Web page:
Petroglyph Trail Part 1
St. John
What do the petroglyphs depict? And who carved them?

All Caribbean Islands

Hotel Search

Cruise Planning

Island Tours

Caribbean Recipes

Caribbean Weather


16. The Petroglyph Trail

Length: 0.2 miles. Time: 15 minutes, round trip. Difficulty: 1. Trailhead: This trail starts 1.5 miles, or about fifty minutes, from the beginning of the Reef Bay Trail on Centerline Road . The trailhead is marked and much of the path borders an old stone wall.

After a 5-minute walk from the main Reef Bay Trail, the path leads to a small freshwater pool formed by a gut, or streambed, known as the Living Gut. In the rainy season, you can sometimes enjoy the view of a waterfall.

Crayfish and shrimp live in the pool, but they may be difficult to see because of algae or the water's dark color. Because this is a rare supply of fresh water, you'll hear lots of birds; near dark, also lots of insects humming overhead, waiting to descend.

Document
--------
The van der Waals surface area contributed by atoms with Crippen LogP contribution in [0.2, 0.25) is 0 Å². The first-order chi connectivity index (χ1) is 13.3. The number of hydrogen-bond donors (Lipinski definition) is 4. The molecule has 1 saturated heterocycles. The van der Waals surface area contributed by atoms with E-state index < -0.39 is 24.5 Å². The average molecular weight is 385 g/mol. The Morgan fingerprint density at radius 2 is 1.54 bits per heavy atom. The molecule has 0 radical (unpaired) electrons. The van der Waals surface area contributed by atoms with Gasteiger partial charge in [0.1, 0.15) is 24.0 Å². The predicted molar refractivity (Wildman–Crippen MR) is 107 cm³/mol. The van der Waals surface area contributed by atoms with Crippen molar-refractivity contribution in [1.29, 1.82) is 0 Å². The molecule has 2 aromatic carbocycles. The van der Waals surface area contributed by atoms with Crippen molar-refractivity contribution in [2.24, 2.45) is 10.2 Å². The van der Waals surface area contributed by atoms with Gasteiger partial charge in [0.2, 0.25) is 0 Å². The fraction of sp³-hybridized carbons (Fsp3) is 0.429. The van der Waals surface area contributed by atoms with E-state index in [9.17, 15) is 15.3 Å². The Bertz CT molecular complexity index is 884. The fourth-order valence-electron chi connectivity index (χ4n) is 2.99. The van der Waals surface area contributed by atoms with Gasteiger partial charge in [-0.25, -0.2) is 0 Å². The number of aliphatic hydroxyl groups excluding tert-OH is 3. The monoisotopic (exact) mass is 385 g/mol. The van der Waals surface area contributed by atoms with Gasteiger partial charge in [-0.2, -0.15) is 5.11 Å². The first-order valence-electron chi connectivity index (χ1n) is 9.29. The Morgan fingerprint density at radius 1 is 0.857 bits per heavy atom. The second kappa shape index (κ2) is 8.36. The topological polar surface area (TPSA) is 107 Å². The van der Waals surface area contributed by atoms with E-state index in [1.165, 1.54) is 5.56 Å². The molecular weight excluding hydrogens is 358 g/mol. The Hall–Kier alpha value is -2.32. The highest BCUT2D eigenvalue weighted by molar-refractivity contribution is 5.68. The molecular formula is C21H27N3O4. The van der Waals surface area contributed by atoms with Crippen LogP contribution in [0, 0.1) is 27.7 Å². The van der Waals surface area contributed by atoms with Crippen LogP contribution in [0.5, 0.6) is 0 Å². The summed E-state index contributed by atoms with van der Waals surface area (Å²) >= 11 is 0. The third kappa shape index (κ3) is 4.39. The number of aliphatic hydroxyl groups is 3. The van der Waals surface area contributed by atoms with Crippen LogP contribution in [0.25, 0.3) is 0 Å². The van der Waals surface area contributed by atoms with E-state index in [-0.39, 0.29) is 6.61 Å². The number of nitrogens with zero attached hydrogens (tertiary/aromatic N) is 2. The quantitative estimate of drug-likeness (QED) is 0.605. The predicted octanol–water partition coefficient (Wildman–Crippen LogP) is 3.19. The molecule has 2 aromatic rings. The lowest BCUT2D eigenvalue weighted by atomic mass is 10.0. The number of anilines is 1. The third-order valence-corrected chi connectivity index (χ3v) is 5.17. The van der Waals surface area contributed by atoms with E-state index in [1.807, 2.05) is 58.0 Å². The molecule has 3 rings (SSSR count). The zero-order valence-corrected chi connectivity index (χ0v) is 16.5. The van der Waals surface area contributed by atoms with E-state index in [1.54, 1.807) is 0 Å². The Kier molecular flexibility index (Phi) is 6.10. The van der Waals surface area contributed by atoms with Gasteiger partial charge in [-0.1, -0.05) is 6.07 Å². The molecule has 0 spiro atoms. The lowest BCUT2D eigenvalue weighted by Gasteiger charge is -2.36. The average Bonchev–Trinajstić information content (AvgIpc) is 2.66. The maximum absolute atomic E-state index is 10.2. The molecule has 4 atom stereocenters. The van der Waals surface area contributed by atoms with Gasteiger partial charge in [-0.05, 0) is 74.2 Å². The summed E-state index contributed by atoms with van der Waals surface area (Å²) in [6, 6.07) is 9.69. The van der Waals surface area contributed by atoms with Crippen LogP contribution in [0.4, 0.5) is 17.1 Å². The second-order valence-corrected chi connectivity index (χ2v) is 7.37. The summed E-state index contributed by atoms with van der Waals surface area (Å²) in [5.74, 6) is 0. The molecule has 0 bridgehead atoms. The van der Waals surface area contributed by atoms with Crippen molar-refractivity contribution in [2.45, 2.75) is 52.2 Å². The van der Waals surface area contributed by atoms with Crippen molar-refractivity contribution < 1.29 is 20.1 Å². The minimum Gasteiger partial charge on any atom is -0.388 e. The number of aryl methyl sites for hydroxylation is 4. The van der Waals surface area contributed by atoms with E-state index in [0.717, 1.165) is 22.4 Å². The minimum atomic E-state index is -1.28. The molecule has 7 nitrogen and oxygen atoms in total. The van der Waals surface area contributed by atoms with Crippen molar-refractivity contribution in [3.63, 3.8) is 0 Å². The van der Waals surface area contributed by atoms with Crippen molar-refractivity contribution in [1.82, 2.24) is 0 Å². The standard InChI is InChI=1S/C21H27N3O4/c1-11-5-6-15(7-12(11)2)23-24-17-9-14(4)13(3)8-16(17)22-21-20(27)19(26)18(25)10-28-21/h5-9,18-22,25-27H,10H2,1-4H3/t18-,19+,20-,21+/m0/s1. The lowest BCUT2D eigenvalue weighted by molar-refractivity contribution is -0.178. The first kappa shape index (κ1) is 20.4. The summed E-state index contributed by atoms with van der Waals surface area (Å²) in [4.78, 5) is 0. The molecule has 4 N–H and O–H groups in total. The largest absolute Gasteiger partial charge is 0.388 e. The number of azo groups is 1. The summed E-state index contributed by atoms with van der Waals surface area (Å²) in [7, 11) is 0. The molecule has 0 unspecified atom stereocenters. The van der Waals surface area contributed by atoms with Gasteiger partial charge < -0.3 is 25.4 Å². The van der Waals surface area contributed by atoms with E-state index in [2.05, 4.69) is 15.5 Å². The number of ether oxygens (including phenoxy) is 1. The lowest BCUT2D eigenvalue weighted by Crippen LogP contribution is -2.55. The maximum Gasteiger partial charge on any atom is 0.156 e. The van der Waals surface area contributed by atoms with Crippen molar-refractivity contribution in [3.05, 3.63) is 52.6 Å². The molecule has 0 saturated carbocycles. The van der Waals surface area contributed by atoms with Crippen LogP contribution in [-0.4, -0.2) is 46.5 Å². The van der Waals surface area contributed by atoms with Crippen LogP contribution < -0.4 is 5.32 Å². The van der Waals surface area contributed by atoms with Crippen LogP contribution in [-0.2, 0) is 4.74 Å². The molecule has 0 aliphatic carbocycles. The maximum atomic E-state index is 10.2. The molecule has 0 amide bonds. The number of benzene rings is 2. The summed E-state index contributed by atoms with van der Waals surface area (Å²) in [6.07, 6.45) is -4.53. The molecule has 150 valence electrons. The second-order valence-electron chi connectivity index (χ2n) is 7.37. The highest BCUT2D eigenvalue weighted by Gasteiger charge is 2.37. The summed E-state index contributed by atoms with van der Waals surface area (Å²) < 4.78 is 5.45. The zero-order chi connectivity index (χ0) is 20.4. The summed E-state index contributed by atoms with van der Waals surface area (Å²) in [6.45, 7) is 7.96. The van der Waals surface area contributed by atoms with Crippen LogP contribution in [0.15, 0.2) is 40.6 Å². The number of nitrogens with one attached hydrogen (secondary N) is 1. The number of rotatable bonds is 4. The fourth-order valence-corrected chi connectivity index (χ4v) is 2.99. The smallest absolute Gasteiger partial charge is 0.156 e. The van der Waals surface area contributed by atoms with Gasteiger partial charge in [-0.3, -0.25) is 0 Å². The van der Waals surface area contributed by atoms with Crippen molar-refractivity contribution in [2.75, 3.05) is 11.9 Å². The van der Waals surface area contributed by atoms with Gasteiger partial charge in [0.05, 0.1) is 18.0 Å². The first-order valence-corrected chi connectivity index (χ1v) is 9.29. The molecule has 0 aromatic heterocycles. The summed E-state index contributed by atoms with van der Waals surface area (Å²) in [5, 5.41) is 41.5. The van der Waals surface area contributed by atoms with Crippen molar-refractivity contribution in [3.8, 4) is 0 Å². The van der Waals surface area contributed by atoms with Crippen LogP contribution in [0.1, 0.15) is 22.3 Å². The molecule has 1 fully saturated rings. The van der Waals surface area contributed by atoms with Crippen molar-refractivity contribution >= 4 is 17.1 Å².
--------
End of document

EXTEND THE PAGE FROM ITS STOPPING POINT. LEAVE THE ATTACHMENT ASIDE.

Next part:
The petroglyphs are difficult to see, only faint impressions in the rock at the pool waterline. They vary in shape, style and location and it's likely that each new group of inhabitants left their own graffiti.

Most of the drawings, some of which are attributed to the Taino Indians, are located at the far right end of the pool. However, at the opposite corner are a very obvious cross and several faces. This watering spot is an interesting cultural crossroad of those who've lived on St. John.

The first inhabitants lived in the Reef Bay Valley around 3,000 years ago. They were hunter-gatherers who were replaced by an agricultural group that arrived about 1,000 years later.

Columbus reported the island was deserted when he sailed by. The Danes arrived in 1718 and by 1726 Reef Bay Valley was the site of 12 plantations.

Petroglyph Pool may hold a bombshell secret.

It's something called the Fat God, an eerie, overweight figure carved into the hard rock wall, and one man thinks it was drawn by people from Teotihuacan, the pre-Aztec civilization that built the huge pyramids to the sun and the moon near Mexico City.

Robert McCartor, a former history professor at Texas Tech who's made proving his theory a lifelong project, explains his theory about the Fat God.

"No one seems to know what he's the god of, but The fat face, fancy vestments and strange pointed hat are ubiquitous to Mesoamerica," he says.

Next Page (Petroglyph Trail Part 2)

Return to St. John Hiking Trails Homepage